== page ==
On November 30, 1992, the trial court signed a second judgment divorcing Tina from Terry and dividing their property. The divorce decree makes no disposition of the custody of the four children. Because Tina and Terry were no longer "parents" of the children as defined by the Texas Family Code, no custody and support disposition was necessary. See TEX.FAM.CODE ANN. § 11.01(3) (Vernon Supp.1993). It does recite: "The Court finds that [Tina] and [Terry] are the [birth] parents of the following children.... The Parent-Child relationship between the children and the [birth] parents was terminated by Court Order dated November 10, 1992."


The trial court signed two judgments. There can be only one final judgment in a case. TEX.R.CIV.P. 301; Cavazos v. Hancock, 686 S.W.2d 284, 286 (Tex.App.--Amarillo 1985, orig. proceeding). We questioned whether there was any manner by which we could treat the two judgments as one. We further questioned whether we could treat the termination and divorce proceedings as independent and distinct for finality purposes. We conclude that we can do neither.

We note that had the termination judgment been interlocutory, it would have merged into the divorce decree. Radelow-Gittens Real Property Management v. Pamex Foods, 735 S.W.2d 558, 560 (Tex.App.--Dallas 1987, writ ref'd n.r.e.) (op. on reh'g). This principle does not apply in this case because the termination judgment was not an interlocutory judgment. Had the trial court entered an order for separate trials or had the termination judgment reserved the divorce proceeding for later disposition, then the termination judgment would have been interlocutory under Aldridge. Under these circumstances, the termination judgment would have automatically merged into the divorce decree. Radelow-Gittens, 735 S.W.2d at 560.

We questioned whether the divorce decree incorporated the termination judgment into it by reference. Assuming the divorce decree's reference to the termination judgment incorporated the termination judgment into the divorce decree by reference, then the divorce decree may have modified and effectively replaced the termination judgment. Absent an incorporation by reference, the divorce decree and the termination judgment remain distinct judgments.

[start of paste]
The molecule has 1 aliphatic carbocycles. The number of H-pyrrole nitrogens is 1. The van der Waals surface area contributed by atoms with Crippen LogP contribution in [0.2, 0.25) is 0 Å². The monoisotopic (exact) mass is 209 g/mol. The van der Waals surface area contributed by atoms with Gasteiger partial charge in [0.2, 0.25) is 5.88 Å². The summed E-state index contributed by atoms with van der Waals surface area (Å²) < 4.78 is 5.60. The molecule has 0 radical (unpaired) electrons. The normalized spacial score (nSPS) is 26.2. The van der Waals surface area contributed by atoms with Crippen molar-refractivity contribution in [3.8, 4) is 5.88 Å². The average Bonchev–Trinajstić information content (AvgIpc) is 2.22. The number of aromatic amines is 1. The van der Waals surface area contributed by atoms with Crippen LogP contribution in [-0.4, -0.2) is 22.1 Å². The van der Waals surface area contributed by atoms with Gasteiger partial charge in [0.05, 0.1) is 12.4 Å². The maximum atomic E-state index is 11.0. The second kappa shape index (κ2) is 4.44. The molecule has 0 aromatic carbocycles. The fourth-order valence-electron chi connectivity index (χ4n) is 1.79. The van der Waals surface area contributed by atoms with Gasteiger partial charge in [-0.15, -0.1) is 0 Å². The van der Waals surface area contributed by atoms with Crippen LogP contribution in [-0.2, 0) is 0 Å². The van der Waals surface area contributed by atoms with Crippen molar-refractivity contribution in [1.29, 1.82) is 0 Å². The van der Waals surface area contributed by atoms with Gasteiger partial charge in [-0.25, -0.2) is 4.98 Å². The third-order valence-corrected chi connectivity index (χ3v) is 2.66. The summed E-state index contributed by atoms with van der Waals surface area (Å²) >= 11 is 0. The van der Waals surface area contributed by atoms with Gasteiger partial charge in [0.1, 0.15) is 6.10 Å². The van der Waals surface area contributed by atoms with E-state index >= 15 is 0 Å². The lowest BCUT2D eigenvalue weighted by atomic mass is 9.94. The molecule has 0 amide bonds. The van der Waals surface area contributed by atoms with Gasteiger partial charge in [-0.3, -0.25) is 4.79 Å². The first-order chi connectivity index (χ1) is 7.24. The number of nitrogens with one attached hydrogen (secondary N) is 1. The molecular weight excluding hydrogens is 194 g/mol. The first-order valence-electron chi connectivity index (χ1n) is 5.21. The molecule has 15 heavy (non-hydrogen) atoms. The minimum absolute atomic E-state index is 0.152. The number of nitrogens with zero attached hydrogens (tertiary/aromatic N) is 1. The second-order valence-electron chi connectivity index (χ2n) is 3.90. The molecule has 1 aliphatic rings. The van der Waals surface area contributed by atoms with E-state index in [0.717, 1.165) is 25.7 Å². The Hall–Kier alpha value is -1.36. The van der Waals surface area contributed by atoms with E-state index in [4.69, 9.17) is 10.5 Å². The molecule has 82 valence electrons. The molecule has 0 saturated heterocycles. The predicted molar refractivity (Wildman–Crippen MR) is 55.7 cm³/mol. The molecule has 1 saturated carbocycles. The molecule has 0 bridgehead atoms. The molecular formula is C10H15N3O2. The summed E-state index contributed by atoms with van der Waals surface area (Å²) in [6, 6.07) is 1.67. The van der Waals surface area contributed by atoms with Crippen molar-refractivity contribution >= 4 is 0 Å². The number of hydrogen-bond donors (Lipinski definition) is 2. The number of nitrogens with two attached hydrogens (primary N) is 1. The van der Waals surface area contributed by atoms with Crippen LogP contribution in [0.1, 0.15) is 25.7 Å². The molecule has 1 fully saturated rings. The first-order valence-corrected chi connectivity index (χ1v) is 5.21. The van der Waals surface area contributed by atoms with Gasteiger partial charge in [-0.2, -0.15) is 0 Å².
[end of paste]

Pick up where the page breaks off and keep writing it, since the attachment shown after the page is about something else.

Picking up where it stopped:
Courts construe orders and judgments under the same rules of interpretation as those applied to other written instruments. McLeod v. McLeod, 723 S.W.2d 777, 779 (Tex.App.--Dallas 1987, no writ). Before one document incorporates a second document, the second document must unmistakably make the first document part of the second document. See Malone v. Shoemaker, 597 S.W.2d 473, 476 (Tex.Civ.App.--Tyler 1980, no writ); Taylor v. Republic Nat'l Bank, 452 S.W.2d 560, 563 (Tex.Civ.App.--Dallas 1970, writ ref'd n.r.e.). A mere reference to the first document is not an incorporation. See Trim v. Daniels, 862 S.W.2d 8, 10, at

Page 3 We questioned whether the trial court's de facto separate trials are sufficient to defeat the Aldridge presumption. Had the trial court signed an order for separate trials, the termination judgment would have been interlocutory. See Aldridge, 400 S.W.2d at 897-98. Our review of Aldridge indicates that simply conducting separate trials, as here, is not enough to overcome the Aldridge presumption. The Aldridge court required an "entered" order for separate trials. Aldridge, 400 S.W.2d at 897. After the trial court signs a judgment, the court clerk enters the signed judgment in the minutes of the court; "entered" is not synonymous with "signed" or "rendered." Burrell v. Cornelius, 570 S.W.2d 382, 384 (Tex.1978). Our transcript does not contain an entered order for separate trials. The fact that the trial court conducted separate trials is not enough to overcome the Aldridge presumption.

                (Tex.App.--Houston [1st Dist.] 1992, n.w.h.);  Taylor, 452 S.W.2d at 563;  Schell v. Centex Materials Co., 450 S.W.2d  
                673, 676-77 (Tex.Civ.App.--Austin 1970, no writ). 2  The divorce decree merely refers to the termination judgment.  We conclude the trial court did not intend to incorporate the termination judgment into the divorce decree

We questioned whether the termination judgment and divorce decree were interlocutory because the trial court did not dispose of all the issues in one document. See Stone v. Stone, 531 S.W.2d 850, 851 (Tex.Civ.App.--Dallas 1975, no writ); Schell, 450 S.W.2d at 676-677; Thomas v. Shult, 436 S.W.2d 194, 196-97 (Tex.Civ.App.--Houston [1st Dist.] 1968, no writ). 3 More recently, this Court has held that the dispositive orders need not appear in one document for a judgment to be final. See Radelow-Gittens, 735 S.W.2d at 560; Runnymede Corp. v. Metroplex Plaza, Inc., 543 S.W.2d 4, 5 (Tex.Civ.App.--Dallas 1976, writ ref'd). In Runnymede Corp., we concluded that the Texas Supreme Court had apparently overruled Thomas in Webb v. Jorns, 488 S.W.2d 407 (Tex.1972). See Runnymede Corp., 543 S.W.2d at 5.

As explained in Radelow-Gittens, interlocutory judgments merge into the final judgment. See Radelow-Gittens, 735 S.W.2d at 560; accord City of Beaumont v. Guillory, 751 S.W.2d 491, 492 (Tex.1988) (per curiam); Webb,...